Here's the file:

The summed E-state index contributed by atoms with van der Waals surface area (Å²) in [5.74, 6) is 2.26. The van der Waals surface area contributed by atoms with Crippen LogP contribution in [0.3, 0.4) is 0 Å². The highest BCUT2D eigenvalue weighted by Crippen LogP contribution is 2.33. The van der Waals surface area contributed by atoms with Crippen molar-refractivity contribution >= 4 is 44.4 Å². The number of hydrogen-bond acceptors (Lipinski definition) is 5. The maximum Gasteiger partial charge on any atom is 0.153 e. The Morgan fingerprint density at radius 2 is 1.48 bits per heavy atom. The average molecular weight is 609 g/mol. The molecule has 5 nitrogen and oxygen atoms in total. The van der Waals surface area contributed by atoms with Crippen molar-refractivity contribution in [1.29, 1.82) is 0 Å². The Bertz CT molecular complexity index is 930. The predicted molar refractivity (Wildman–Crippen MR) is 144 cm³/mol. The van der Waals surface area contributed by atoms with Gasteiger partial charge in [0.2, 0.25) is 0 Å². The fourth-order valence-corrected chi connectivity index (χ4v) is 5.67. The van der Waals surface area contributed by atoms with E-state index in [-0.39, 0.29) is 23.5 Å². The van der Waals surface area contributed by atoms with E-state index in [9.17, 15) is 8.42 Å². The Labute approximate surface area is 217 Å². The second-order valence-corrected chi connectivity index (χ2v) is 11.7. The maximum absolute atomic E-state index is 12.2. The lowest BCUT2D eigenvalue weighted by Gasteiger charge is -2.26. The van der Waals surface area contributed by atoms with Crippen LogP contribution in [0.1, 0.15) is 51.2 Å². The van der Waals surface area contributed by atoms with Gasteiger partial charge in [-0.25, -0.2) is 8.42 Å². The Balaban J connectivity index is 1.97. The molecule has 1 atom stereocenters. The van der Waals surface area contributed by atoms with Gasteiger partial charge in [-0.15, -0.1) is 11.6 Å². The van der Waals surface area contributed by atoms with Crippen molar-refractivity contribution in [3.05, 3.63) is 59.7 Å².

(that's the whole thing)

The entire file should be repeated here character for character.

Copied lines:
The summed E-state index contributed by atoms with van der Waals surface area (Å²) in [5.74, 6) is 2.26. The van der Waals surface area contributed by atoms with Crippen LogP contribution in [0.3, 0.4) is 0 Å². The highest BCUT2D eigenvalue weighted by Crippen LogP contribution is 2.33. The van der Waals surface area contributed by atoms with Crippen molar-refractivity contribution >= 4 is 44.4 Å². The number of hydrogen-bond acceptors (Lipinski definition) is 5. The maximum Gasteiger partial charge on any atom is 0.153 e. The Morgan fingerprint density at radius 2 is 1.48 bits per heavy atom. The average molecular weight is 609 g/mol. The molecule has 5 nitrogen and oxygen atoms in total. The van der Waals surface area contributed by atoms with Crippen molar-refractivity contribution in [1.29, 1.82) is 0 Å². The Bertz CT molecular complexity index is 930. The predicted molar refractivity (Wildman–Crippen MR) is 144 cm³/mol. The van der Waals surface area contributed by atoms with Gasteiger partial charge in [0.2, 0.25) is 0 Å². The fourth-order valence-corrected chi connectivity index (χ4v) is 5.67. The van der Waals surface area contributed by atoms with E-state index in [-0.39, 0.29) is 23.5 Å². The van der Waals surface area contributed by atoms with E-state index in [9.17, 15) is 8.42 Å². The Labute approximate surface area is 217 Å². The second-order valence-corrected chi connectivity index (χ2v) is 11.7. The maximum absolute atomic E-state index is 12.2. The lowest BCUT2D eigenvalue weighted by Gasteiger charge is -2.26. The van der Waals surface area contributed by atoms with Crippen LogP contribution in [0.1, 0.15) is 51.2 Å². The van der Waals surface area contributed by atoms with Gasteiger partial charge in [-0.25, -0.2) is 8.42 Å². The Balaban J connectivity index is 1.97. The molecule has 1 atom stereocenters. The van der Waals surface area contributed by atoms with Gasteiger partial charge in [-0.15, -0.1) is 11.6 Å². The van der Waals surface area contributed by atoms with Crippen molar-refractivity contribution in [3.05, 3.63) is 59.7 Å².